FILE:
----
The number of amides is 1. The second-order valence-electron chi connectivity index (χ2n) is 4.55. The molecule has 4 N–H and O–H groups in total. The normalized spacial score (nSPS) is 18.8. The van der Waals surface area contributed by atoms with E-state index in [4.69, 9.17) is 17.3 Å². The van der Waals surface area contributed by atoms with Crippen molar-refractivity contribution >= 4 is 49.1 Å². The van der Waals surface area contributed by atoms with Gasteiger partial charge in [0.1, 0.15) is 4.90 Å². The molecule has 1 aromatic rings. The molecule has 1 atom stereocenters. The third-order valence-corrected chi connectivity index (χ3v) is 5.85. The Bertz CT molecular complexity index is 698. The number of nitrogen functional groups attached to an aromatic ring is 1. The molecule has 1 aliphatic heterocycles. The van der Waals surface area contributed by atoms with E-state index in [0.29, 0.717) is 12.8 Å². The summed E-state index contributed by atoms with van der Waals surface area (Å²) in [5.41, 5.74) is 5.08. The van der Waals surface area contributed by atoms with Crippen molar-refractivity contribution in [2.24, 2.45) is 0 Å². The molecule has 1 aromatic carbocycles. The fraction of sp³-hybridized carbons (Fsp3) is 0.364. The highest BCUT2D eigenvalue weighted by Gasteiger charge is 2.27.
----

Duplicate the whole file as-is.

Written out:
The number of amides is 1. The second-order valence-electron chi connectivity index (χ2n) is 4.55. The molecule has 4 N–H and O–H groups in total. The normalized spacial score (nSPS) is 18.8. The van der Waals surface area contributed by atoms with E-state index in [4.69, 9.17) is 17.3 Å². The van der Waals surface area contributed by atoms with Crippen molar-refractivity contribution >= 4 is 49.1 Å². The van der Waals surface area contributed by atoms with Gasteiger partial charge in [0.1, 0.15) is 4.90 Å². The molecule has 1 aromatic rings. The molecule has 1 atom stereocenters. The third-order valence-corrected chi connectivity index (χ3v) is 5.85. The Bertz CT molecular complexity index is 698. The number of nitrogen functional groups attached to an aromatic ring is 1. The molecule has 1 aliphatic heterocycles. The van der Waals surface area contributed by atoms with E-state index in [0.29, 0.717) is 12.8 Å². The summed E-state index contributed by atoms with van der Waals surface area (Å²) in [5.41, 5.74) is 5.08. The van der Waals surface area contributed by atoms with Crippen molar-refractivity contribution in [2.24, 2.45) is 0 Å². The molecule has 1 aromatic carbocycles. The fraction of sp³-hybridized carbons (Fsp3) is 0.364. The highest BCUT2D eigenvalue weighted by Gasteiger charge is 2.27.